Controlling A Plant’s Shape and Size
Different plants have different levels of tolerance to hard cutting. With some plants, you can remove fifty per cent of the foliage and improve vigour and health. With other types, removing too much foliage will commonly cause them to die.
A plant’s tolerance to pruning is typically referred to as a percentage. For example, Acacias can be cut back by up to 20 per cent. This means that if more than 20 per cent of the top growth is removed, the plant is likely to suffer. Other tips to controlling a plant’s shape and size include:
- If large branches are growing in a position where you don’t want them, it is valid to remove them.
- If foliage is spreading over a pathway, it is valid to cut it back.
- Frequent light pruning is nearly always better for a plant than irregular heavy pruning.
- If a branch that bears fruit and flowers hangs over a pool, then removal of the branch may be
- If a plant in a garden design is growing out of shape, then pruning to restore the initial design intention is recommended.
Rejuvenating A Plant
The lifespan of many plants is generally lengthened by regular pruning. To rejuvenate a plant:
- Remove old wood and leave newer wood. Roses are typically pruned this way in temperate climates over a period of years. The younger growth emerging from the base of the plant is left if it is strong, while the older woody stems are cut out. The lifespan of a rose is increased greatly by this method.
- Many annuals can be rejuvenated and given a second or third life at flowering due to pruning.
- An old vigorously growing plant that has become too large can be refreshed and reshaped by pruning.
What is Integrated Pest Management (IPM)?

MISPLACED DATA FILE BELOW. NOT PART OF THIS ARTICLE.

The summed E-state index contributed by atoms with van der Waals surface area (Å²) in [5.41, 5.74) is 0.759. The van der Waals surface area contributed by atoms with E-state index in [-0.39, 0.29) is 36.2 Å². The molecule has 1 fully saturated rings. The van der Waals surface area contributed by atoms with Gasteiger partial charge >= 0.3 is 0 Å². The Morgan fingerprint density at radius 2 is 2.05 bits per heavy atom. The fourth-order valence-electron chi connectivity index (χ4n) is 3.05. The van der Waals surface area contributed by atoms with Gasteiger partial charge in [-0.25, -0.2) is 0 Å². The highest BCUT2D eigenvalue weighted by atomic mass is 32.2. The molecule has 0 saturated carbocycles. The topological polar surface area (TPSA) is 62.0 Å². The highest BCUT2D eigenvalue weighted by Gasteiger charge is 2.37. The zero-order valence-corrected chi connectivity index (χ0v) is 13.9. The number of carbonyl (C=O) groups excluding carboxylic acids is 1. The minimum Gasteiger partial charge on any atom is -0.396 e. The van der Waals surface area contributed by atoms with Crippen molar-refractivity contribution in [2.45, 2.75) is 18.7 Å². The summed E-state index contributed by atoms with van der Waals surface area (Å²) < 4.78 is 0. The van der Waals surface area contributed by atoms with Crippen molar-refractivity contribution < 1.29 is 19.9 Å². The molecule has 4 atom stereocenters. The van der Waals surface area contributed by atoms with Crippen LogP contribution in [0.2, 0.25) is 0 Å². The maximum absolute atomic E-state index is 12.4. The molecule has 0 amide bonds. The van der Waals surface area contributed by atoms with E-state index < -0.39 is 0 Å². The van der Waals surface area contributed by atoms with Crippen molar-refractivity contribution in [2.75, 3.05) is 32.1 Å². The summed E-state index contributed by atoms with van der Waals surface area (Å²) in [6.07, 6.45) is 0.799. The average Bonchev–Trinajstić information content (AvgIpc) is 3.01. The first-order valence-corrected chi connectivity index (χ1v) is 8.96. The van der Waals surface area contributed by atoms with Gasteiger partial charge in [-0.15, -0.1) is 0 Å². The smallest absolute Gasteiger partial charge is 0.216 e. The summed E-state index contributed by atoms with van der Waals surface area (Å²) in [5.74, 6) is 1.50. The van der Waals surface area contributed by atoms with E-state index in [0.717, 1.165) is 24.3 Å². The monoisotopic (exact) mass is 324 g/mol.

IPM combines the use of chemical, biological and cultural practices to control insect pests in agricultural production. It aims to use natural parasites or predators to control pests and use selective pesticides as a backup only.
For IPM to be effective, producers need to be familiar with the life cycle and crop thresholds of pests and to act when pest numbers begin to impact crop growth and cause economic damage.
This is the non-chemical management of pests using mechanical or manual means to change the crop and soil environment to discourage pest establishment.
This is where parasitic or predatory mites and insects help to control insects that affect the productivity and quality of crops.
This involves the use of pesticides in pest management. It is used in IPM when cultural and biological control is not enough to protect crop productivity. Elective insecticides are chosen to target certain pests leaving the beneficial population unharmed.
Gain the skills and knowledge to enter the garden sector, start your own business or enhance your own gardening skills with a gardening online course such as our Certificate of Garden Maintenance.